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Stem cell-like origins of ovarian cancer identified

11 March 2013

By Dr Daniel Grimes

Appeared in BioNews 696

The source of stem cell-like cells that can give rise to ovarian cancer in mice has been found, reports a study in the journal Nature. The findings may be important in understanding the origins of the most common form of human ovarian cancer, if the same cells can be found in women.

'Sources of cells that make ovarian tumours are not really known', said Dr Grigori Enikolopov of Cold Spring Harbour Laboratory, New York, who co-led the study. 'We demonstrated that a stem cell population sits in a portion of the ovary called the hilum [...] and that these cells are easily transformed into tumor cells'.

Ninety percent of human ovarian cancers arise from the ovarian epithelium - a layer of cells that line the ovaries. However the specific cells responsible for this type of cancer have been difficult to pinpoint, as most patients are diagnosed at advanced stages of the disease.

Researchers discovered cells in the hilum region of the ovaries in mice that showed stem cell-like properties and the ability to repair the ovarian epithelium when it ruptures during ovulation.

The idea that mutated stem cells can seed cancers is known as the cancer stem cell hypothesis. Building on this theory, the team studied the stem cells of the hilum and found they could be transformed into tumour cells by inactivating two genes known to often be mutated in human ovarian cancer. The genetically manipulated stem cells were transplanted into eight mice; seven of which went on to develop ovarian tumours.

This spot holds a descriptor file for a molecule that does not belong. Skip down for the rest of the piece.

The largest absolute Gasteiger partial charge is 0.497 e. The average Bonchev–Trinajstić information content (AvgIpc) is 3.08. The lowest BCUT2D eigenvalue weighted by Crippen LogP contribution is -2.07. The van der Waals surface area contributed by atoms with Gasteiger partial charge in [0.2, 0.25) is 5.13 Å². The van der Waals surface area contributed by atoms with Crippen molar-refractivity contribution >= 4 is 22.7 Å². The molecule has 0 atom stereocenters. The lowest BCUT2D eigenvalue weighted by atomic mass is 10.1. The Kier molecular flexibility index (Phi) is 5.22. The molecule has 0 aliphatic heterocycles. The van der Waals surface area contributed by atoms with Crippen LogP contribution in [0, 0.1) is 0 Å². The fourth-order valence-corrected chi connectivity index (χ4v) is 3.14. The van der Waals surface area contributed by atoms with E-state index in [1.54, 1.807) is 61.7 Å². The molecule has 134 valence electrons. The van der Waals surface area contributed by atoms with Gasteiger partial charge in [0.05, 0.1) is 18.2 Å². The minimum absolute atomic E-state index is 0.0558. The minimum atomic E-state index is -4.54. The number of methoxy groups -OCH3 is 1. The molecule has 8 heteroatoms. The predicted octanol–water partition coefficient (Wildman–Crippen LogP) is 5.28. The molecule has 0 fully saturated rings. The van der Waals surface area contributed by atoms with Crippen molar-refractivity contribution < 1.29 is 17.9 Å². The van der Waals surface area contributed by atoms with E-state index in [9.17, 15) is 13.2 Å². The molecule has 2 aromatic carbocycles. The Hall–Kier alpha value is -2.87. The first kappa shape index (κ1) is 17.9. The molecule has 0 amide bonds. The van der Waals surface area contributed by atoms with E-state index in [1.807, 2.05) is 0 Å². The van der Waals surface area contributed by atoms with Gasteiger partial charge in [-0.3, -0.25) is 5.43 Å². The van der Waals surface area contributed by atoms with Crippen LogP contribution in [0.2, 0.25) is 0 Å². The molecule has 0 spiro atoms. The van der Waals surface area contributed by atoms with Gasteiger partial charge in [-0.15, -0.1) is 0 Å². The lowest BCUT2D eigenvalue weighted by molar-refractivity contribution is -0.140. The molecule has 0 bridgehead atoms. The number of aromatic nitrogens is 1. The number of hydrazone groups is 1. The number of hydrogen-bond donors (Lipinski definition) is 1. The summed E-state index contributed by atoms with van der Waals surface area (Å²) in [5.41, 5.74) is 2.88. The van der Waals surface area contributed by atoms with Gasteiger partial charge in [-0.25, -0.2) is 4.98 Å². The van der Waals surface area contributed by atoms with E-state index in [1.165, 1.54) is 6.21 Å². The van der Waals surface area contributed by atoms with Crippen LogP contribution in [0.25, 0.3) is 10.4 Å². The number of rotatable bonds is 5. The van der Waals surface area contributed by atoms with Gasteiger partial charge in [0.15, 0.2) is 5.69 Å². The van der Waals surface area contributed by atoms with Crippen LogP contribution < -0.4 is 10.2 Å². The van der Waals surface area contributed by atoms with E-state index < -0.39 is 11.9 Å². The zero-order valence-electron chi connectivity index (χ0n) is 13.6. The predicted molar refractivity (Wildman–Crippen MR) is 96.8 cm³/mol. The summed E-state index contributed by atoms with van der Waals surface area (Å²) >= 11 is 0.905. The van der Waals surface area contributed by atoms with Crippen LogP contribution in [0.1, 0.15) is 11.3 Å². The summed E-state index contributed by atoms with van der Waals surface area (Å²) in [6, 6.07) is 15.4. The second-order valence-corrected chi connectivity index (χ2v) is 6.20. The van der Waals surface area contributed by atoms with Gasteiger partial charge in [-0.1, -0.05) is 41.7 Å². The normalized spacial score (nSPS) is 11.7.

Professor Alexander Nikitin of Cornell University, New York, who co-led the study, told Cancer Research UK (CRUK): 'We now know where these cells are located in mice, so we can look in humans in those areas'.

If these stem cells can be found in women, 'it could have important implications, particularly in explaining why the oral contraceptive pill lowers the risk of this cancer developing', added Dr James Brenton, an ovarian cancer researcher based at the CRUK Cambridge Research Institute, who was not involved in the study. 'If we could understand that, we could be on the way to developing other drugs to prevent the disease - a very exciting prospect'.

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